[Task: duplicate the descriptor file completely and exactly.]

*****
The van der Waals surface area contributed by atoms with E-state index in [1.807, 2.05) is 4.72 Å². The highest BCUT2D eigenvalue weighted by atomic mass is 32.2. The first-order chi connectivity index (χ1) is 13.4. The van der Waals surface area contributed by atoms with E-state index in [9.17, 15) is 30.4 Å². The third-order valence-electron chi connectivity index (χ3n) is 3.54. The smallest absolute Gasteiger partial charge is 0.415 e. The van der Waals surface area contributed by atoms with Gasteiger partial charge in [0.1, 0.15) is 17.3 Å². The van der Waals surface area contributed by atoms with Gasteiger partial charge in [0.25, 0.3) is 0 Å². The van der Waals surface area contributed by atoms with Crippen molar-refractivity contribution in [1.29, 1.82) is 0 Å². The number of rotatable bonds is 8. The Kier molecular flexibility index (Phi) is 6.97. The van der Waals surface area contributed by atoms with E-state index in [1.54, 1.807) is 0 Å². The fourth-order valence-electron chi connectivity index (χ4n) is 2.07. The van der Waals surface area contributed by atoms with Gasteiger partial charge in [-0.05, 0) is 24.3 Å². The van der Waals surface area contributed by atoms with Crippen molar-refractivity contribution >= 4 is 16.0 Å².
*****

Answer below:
The van der Waals surface area contributed by atoms with E-state index in [1.807, 2.05) is 4.72 Å². The highest BCUT2D eigenvalue weighted by atomic mass is 32.2. The first-order chi connectivity index (χ1) is 13.4. The van der Waals surface area contributed by atoms with E-state index in [9.17, 15) is 30.4 Å². The third-order valence-electron chi connectivity index (χ3n) is 3.54. The smallest absolute Gasteiger partial charge is 0.415 e. The van der Waals surface area contributed by atoms with Gasteiger partial charge in [0.1, 0.15) is 17.3 Å². The van der Waals surface area contributed by atoms with Gasteiger partial charge in [0.25, 0.3) is 0 Å². The van der Waals surface area contributed by atoms with Crippen molar-refractivity contribution in [1.29, 1.82) is 0 Å². The number of rotatable bonds is 8. The Kier molecular flexibility index (Phi) is 6.97. The van der Waals surface area contributed by atoms with E-state index in [1.54, 1.807) is 0 Å². The fourth-order valence-electron chi connectivity index (χ4n) is 2.07. The van der Waals surface area contributed by atoms with Gasteiger partial charge in [-0.05, 0) is 24.3 Å². The van der Waals surface area contributed by atoms with Crippen molar-refractivity contribution >= 4 is 16.0 Å².